Michael Cacciotti’s lucky number is 13, the South Pasadena mayor pro tem explaining that he’s worn it on his soccer jersey since he was a kid, later in high school and college.
It just so happens that Cacciotti, who in addition to his role on the local City Council, has served as a governing board member for the South Coast Air Quality Management District (SCAQMD) – you guessed it – for 13 years.
In all that time, William Burke had been at the helm as chair of the board of the regulatory agency responsible for improving air quality in large areas of Los Angeles, Orange County, Riverside and San Bernardino counties, including the Coachella Valley.
In March, Burke, who has been called a trailblazer for environmental justice, announced his retirement. On Friday, during the SCAQMD’s monthly board meeting, his colleagues, including Cacciotti, gave him a heartfelt sendoff prior to his final day with the District on May 31.
“I have had the honor, the joy and love to know Bill Burke for 13 years and be a part of his life, his legacy, our journey,” said Cacciotti. “I’ve seen him navigate so many critical issues. He has really been a mentor to me to balance difficult environmental economic justice and health issues.”
Throughout the years with the SCAQMD Burke often talked about his 50-year friendship with the late Muhammad Ali, an iconic figure known as an activist, philanthropist and, of course, for being “The Greatest” – in nickname – professional heavyweight boxer of all time. Cacciotti, when it was his turn to recognize Burke, was quick to make the analogy that the man being honored, like someone in the ring, has fought for clean air for nearly three decades.
“This issue of pollution really is a battle,” Cacciotti told his fellow board members. “It’s a slugfest. It’s a punch here, a punch there. You get knocked down a few times but you get back up. The opponent is pollution, dirty air. I’ve watched him navigate so many difficult issues month in and month out as a true champion. He really does leave his legacy here. Like Muhammad Ali, he is going to be one of the reigning leaders of the environmental world, not only at SCAQMD, not only in the state but nationally and internationally.”
As part of his acknowledgements, Cacciotti reminded the board about the time he lobbied for a documentary that described the SCAQMD’s push to clear the air and how Burke was in his corner. “The Right to Breathe,” produced in 2007, later became the agency’s signature film, detailing the burden of air pollution on Southern California residents, especially in low income communities.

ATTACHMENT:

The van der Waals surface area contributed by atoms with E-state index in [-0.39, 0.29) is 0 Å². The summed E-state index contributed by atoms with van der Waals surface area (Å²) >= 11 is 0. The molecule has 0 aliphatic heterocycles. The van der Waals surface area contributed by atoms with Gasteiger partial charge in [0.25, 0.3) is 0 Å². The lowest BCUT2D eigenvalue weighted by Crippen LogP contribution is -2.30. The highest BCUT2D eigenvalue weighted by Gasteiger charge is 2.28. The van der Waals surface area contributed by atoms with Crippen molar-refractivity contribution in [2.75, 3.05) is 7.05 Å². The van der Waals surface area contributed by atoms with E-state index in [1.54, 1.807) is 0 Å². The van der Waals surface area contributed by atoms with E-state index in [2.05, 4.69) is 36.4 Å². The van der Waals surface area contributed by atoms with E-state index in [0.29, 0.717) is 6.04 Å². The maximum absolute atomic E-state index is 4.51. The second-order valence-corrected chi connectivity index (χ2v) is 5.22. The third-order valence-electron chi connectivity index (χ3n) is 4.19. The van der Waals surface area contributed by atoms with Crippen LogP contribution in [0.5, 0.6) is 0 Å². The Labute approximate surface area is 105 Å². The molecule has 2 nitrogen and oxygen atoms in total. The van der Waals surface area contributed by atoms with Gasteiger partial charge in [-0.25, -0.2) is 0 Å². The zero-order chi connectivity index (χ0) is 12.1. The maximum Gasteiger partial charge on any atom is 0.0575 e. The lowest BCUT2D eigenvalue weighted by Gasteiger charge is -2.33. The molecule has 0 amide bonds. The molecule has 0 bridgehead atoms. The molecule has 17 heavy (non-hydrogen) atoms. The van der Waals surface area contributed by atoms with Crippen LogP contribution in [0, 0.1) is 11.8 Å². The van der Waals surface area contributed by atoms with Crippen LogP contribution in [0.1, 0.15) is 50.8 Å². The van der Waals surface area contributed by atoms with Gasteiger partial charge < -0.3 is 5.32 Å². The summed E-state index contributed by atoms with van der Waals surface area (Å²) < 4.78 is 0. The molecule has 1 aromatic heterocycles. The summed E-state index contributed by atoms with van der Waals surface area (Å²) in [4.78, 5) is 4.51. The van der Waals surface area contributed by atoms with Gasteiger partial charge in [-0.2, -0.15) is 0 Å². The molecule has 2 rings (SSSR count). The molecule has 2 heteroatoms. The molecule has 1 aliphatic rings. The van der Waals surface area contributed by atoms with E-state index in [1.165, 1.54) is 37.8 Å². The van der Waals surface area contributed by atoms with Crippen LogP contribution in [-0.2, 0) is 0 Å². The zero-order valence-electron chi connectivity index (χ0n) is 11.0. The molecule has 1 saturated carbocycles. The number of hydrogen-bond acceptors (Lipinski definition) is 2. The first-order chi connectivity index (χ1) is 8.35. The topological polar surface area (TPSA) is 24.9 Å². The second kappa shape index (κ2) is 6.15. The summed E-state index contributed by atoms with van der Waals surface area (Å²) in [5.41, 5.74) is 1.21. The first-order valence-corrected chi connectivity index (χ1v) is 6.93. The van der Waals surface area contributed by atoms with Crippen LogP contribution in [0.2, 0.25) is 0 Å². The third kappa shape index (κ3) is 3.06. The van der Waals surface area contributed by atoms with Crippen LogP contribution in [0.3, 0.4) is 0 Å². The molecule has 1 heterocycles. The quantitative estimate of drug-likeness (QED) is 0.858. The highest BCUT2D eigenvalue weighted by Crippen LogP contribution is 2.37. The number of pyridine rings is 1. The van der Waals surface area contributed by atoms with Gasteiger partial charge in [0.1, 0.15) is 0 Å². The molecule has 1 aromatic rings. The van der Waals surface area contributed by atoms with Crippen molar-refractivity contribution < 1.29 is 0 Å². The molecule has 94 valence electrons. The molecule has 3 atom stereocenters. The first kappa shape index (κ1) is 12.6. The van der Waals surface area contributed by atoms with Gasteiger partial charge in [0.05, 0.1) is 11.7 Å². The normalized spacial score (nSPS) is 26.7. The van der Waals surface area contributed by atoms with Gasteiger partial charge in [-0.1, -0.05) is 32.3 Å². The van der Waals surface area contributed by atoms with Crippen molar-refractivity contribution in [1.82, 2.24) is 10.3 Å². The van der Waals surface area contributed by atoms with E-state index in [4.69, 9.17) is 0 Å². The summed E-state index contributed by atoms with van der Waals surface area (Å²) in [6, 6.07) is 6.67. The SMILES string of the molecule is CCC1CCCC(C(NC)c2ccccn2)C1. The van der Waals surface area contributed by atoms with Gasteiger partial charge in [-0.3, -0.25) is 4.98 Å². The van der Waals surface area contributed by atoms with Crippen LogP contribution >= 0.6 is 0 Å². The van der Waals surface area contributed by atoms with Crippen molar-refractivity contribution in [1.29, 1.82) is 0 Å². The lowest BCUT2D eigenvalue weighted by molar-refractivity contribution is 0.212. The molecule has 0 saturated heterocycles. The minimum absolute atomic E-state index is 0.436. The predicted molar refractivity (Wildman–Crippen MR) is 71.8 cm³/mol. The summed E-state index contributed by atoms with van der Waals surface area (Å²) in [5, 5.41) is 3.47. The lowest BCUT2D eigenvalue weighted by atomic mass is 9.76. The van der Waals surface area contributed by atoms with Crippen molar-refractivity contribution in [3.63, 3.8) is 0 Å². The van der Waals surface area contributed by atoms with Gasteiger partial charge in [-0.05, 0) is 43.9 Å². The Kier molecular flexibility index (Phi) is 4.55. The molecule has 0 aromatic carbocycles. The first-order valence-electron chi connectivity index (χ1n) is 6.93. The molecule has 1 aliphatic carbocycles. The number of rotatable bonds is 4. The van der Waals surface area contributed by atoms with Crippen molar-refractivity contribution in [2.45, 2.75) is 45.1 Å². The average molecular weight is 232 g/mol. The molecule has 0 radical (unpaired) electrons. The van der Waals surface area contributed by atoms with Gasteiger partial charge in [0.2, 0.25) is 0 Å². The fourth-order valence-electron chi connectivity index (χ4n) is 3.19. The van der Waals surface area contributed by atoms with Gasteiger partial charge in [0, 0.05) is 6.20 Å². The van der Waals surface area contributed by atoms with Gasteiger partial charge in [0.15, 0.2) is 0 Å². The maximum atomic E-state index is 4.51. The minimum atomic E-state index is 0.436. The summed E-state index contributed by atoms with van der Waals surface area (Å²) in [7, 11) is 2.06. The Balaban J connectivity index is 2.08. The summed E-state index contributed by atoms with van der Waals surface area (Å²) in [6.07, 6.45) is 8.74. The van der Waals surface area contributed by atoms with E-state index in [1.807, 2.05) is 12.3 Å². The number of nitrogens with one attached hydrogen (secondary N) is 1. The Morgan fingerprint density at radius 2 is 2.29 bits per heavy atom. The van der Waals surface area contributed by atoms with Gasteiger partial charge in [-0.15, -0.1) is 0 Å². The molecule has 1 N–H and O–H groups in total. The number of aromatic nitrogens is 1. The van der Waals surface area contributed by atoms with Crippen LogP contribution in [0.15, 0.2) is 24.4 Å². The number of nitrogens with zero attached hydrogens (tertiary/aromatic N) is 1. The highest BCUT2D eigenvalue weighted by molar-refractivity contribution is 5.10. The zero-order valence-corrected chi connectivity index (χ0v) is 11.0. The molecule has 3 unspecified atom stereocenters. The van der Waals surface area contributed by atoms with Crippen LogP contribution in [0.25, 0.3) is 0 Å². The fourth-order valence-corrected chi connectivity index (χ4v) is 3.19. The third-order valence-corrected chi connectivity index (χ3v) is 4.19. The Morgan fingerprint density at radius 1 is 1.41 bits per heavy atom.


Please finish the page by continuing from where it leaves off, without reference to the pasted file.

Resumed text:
Cacciotti recalled telling Burke: “If you give me the opportunity to work with you and staff we can make it happen. He said, ‘Here’s 20 grand, go to work on something. When you get an idea, come back.’ He put it together with staff and a great video came out of it.”
During the tribute to Burke, a short segment of the film was shown to the board and public tuned into the virtual meeting. “It’s about what our agency has done in the region,” explained Cacciotti, introducing the 5-minute clip. “It epitomizes the legacy, the life, the journey of Dr. William Burke.”
With 27 years of service, including 23 as chair, Burke is the longest-tenured member of the South Coast SCAQMD governing board.
As part of his recognition, it was officially announced during the SCAQMD Board meeting to name the auditorium at the Diamond Bar headquarters after Dr. William A. Burke.
“As I’ve said before, clean air is a right, not a privilege,” offered Burke, who founded the Los Angeles Marathon prior to joining the SCAQMD board. “I have spent my career fighting to be a voice of the unheard, so that all people, have the opportunity to breathe clean air. I’m so proud of the work accomplished during my tenure and when the sun sets on my last day of service, I know I will be able to sleep because I did the best that I could.”
One of Burke’s key outreach efforts was pushing for the launch of the Why Healthy Air Matters (WHAM) school program, designed to increase awareness of air quality issues and empower youth to drive positive change. He also developed the SCAQMD’s Young Leaders Advisory Council, engaging young adults into the concerns, values and priorities when it comes to air quality.
Burke was instrumental in the expansion of SCAQMD’s monitoring of air pollution in toxic hot spot areas, the introduction of the Helping Hands Initiative to sponsor green job training during the recession in 2009, pushed strongly for incentives for the cleanup, removal and replacement of diesel engines, and backed an eight-point initiative reviewing regulations governing pollutants linked to cancer and birth defects.
Under his leadership, the agency’s Environmental Justice Community Partnership was launched to build stronger ties with groups and local communities. The effort addresses environmental inequities in communities of color. Burke also played a key role in the hiring of the SCAQMD’s first diversity, equity and inclusion officer.
South Coast AQMD is the air pollution control agency for major portions of Los Angeles, Orange, San Bernardino and Riverside counties, including the Coachella Valley.
“He will be missed,” noted Cacciotti. “He truly gave everything he had to fighting pollution. For that he is a true champion.”